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Why do you all suggest the Ryzen processor? Looking at the 3600x it seems like it might be a slightly better value, but I am unsure. I've stuck with Intel in the past because I just know that it works. Are there any drawbacks to changing over to an AMD mobo and processor combo?
 

InvalidError

Titan
Moderator
Looking at the 3600x it seems like it might be a slightly better value, but I am unsure.
While the i5 may still be better at (most) gaming for now, the Ryzen stands a much better chance of remaining relevant in the future where more heavily threaded software will become increasingly common. If you look at multi-threaded benchmarks to get a glimpse of what CPU scaling might look like in games a few years down the road, the i5 will get destroyed when we get there.

Intel sees the writing on the wall and rumors are that Comet Lake i5 will have HT enabled.
 
I also vote Ryzen. The i5 can already see very high usage across all cores in some games. We saw with the older quad core i5’s drop from mid to high end for gaming down to entry level very quickly and I suspect the same is going to happen to the current i5’s. There is just no headroom.
 

cadco96

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Thanks for the advice everyone. Having looked further into the value situation, which is even slightly affected by the fact that the Ryzen CPUs come with coolers, I have started to lean towards the AMD processors now. I'm still not sure if I should go to the 3600 or the 3600x. I've seen some people suggest that the 3600x is better if you don't plan to overclock, and overclocking is not something I have ever been super interested in, although I might change my mind if I learn more about it. My major concern is the motherboard situation. I've looked at the MSI Tomahawk motherboard which seems to have an option to update the B450 motherboard with a USB stick so that the 3600 CPU will work.
 

InvalidError

Titan
Moderator
I'm still not sure if I should go to the 3600 or the 3600x.
Look at benchmarks, the two perform practically the same, so I'd say the 3600X is not worth the 25% extra it costs for the main benefit of having a slightly better stock HSF. Overclocking-wise, as long as you get a board with good enough VRM and slap a decent HSF on the CPU, you can simply enable PBO and forget about overclocking as both chips boost (self-overclock) pretty close to practical limits of manual tuning by themselves. Lower latency DDR4-3000+ delivers far more performance than manual overclocking does, so you should focus on that instead of core clocks.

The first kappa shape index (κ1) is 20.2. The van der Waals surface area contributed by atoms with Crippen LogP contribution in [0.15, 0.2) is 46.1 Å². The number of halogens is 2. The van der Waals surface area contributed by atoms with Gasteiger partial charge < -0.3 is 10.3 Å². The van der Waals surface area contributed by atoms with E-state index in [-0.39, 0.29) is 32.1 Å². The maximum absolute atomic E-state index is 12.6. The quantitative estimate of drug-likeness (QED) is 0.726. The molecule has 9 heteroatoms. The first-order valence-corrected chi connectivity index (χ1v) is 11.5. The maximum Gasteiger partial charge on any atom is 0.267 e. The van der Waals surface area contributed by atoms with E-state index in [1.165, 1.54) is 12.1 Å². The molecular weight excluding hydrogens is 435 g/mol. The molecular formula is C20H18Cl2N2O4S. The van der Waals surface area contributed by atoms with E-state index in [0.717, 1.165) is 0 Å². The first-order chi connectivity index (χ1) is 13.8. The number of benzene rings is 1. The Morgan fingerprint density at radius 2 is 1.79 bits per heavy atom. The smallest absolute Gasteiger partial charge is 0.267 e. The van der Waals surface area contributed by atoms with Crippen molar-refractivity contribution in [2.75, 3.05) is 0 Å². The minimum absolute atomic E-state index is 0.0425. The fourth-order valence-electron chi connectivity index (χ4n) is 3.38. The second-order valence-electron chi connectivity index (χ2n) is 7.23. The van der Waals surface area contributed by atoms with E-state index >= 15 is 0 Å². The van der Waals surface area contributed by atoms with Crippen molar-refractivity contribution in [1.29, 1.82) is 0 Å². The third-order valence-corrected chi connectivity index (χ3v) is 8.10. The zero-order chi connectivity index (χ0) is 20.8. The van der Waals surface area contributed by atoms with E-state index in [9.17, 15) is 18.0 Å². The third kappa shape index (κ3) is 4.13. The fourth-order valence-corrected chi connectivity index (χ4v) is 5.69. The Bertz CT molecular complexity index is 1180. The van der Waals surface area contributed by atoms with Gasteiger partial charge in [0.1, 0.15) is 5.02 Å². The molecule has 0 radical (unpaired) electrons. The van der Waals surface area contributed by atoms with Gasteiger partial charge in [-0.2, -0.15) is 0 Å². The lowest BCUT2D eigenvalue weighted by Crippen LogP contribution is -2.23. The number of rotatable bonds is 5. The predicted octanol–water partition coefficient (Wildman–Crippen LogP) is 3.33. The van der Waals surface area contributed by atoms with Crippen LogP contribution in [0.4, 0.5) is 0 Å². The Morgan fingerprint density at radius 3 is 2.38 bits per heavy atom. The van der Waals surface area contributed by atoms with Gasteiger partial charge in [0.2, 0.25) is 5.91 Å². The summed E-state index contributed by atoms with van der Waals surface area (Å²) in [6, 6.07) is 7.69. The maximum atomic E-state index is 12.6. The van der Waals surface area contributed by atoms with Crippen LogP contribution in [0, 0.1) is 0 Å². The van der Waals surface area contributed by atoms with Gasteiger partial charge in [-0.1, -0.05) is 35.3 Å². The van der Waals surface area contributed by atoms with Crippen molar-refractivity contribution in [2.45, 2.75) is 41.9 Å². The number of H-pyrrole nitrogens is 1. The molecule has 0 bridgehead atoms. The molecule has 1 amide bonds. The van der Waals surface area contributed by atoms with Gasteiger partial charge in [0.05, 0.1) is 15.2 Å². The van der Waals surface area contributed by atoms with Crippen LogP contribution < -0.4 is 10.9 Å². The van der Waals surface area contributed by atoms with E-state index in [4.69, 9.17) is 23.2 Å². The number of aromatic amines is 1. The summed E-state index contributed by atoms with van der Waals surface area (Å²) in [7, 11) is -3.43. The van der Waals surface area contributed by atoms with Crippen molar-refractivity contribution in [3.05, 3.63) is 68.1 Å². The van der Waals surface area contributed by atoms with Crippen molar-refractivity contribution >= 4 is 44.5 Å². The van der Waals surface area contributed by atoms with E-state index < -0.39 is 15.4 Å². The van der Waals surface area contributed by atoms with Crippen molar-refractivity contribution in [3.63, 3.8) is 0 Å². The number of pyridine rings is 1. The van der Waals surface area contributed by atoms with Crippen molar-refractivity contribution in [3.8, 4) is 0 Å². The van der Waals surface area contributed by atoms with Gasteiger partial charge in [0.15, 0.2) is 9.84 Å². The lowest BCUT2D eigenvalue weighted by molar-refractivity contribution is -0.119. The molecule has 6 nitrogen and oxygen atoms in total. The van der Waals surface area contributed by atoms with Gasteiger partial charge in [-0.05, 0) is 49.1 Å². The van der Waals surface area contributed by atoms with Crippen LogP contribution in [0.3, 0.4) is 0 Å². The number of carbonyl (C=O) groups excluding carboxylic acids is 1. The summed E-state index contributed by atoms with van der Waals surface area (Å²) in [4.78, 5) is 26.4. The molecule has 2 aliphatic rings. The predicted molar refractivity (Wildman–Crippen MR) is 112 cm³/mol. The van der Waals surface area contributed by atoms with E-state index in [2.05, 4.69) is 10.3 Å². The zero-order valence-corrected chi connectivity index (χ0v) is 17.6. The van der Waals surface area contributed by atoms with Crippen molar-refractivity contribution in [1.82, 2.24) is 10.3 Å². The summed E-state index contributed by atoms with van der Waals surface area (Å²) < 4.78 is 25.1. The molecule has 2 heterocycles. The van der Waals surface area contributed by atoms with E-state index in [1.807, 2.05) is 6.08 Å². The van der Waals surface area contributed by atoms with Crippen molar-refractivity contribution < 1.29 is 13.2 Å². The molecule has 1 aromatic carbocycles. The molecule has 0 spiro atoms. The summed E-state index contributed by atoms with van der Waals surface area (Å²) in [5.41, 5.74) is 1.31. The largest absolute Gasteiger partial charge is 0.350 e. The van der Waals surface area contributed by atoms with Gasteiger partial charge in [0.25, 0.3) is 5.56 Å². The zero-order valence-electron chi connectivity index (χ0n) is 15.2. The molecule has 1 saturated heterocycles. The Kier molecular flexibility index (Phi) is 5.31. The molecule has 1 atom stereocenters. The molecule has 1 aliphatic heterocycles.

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liamwhalley20

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Nov 27, 2018
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yes i also second the 3600 instead of the x version, mostly due to the tdp difference. i mean you could easily overclock a 3600 to the same if not higher frequency (may not be less than 3600x tdp if you go higher voltage) but still less $. so choice is yours really but i and many others recommend the ryzen option just for the hell of the bang for the buck ratio in comparison to intel chips as of now. there just isn't a more sensible option right now
 

cadco96

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Jan 31, 2013
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I don't know if it is a good idea to ask additional questions in this thread, but...

If I go with the MSI Tomahawk motherboard and the Ryzen 3600, I should be able to update the BIOS with a flashdrive even though I do not have an earlier generation AMD CPU to do it with, right? That is my biggest concern with going for the AMD processor.

A tangential question, if anyone has experience with carrying a Windows license from one machine to another, does that work well? I have a Windows 10 digital license attached to my Microsoft account. I got the free upgrade from a personally purchased Windows 7 home years ago, and I'd like to be able to transfer that to the new Mobo/CPU combo rather than buy a whole new copy of Windows 10. Sorry if that is not an appropriate question for this thread.